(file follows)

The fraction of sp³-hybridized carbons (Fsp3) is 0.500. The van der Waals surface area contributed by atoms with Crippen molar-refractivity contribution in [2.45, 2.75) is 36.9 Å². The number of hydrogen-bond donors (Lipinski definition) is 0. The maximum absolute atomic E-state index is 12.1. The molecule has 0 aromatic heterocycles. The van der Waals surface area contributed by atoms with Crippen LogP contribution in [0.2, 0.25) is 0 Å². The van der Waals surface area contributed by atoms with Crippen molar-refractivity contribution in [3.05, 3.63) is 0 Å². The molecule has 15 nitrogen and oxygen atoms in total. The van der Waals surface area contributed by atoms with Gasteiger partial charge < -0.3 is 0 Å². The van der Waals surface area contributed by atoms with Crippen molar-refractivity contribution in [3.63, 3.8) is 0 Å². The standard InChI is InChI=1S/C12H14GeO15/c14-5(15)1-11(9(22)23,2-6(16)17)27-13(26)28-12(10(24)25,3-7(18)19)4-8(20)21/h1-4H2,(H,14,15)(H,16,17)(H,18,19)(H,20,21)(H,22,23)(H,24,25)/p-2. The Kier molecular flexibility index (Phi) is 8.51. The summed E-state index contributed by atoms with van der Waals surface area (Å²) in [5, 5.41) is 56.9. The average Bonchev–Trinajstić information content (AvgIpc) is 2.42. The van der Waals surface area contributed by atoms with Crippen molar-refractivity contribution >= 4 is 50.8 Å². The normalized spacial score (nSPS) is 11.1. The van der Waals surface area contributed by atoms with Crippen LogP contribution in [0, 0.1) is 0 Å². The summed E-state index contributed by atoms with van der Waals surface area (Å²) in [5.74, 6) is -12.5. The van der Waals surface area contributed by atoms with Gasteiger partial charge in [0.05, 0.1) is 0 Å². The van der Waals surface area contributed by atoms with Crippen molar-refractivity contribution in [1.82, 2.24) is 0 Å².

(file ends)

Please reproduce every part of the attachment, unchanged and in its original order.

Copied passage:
The fraction of sp³-hybridized carbons (Fsp3) is 0.500. The van der Waals surface area contributed by atoms with Crippen molar-refractivity contribution in [2.45, 2.75) is 36.9 Å². The number of hydrogen-bond donors (Lipinski definition) is 0. The maximum absolute atomic E-state index is 12.1. The molecule has 0 aromatic heterocycles. The van der Waals surface area contributed by atoms with Crippen LogP contribution in [0.2, 0.25) is 0 Å². The van der Waals surface area contributed by atoms with Crippen molar-refractivity contribution in [3.05, 3.63) is 0 Å². The molecule has 15 nitrogen and oxygen atoms in total. The van der Waals surface area contributed by atoms with Gasteiger partial charge < -0.3 is 0 Å². The van der Waals surface area contributed by atoms with Crippen molar-refractivity contribution in [3.63, 3.8) is 0 Å². The standard InChI is InChI=1S/C12H14GeO15/c14-5(15)1-11(9(22)23,2-6(16)17)27-13(26)28-12(10(24)25,3-7(18)19)4-8(20)21/h1-4H2,(H,14,15)(H,16,17)(H,18,19)(H,20,21)(H,22,23)(H,24,25)/p-2. The Kier molecular flexibility index (Phi) is 8.51. The summed E-state index contributed by atoms with van der Waals surface area (Å²) in [5, 5.41) is 56.9. The average Bonchev–Trinajstić information content (AvgIpc) is 2.42. The van der Waals surface area contributed by atoms with Crippen molar-refractivity contribution >= 4 is 50.8 Å². The normalized spacial score (nSPS) is 11.1. The van der Waals surface area contributed by atoms with Crippen LogP contribution in [0, 0.1) is 0 Å². The summed E-state index contributed by atoms with van der Waals surface area (Å²) in [5.74, 6) is -12.5. The van der Waals surface area contributed by atoms with Gasteiger partial charge in [0.05, 0.1) is 0 Å². The van der Waals surface area contributed by atoms with Crippen molar-refractivity contribution in [1.82, 2.24) is 0 Å².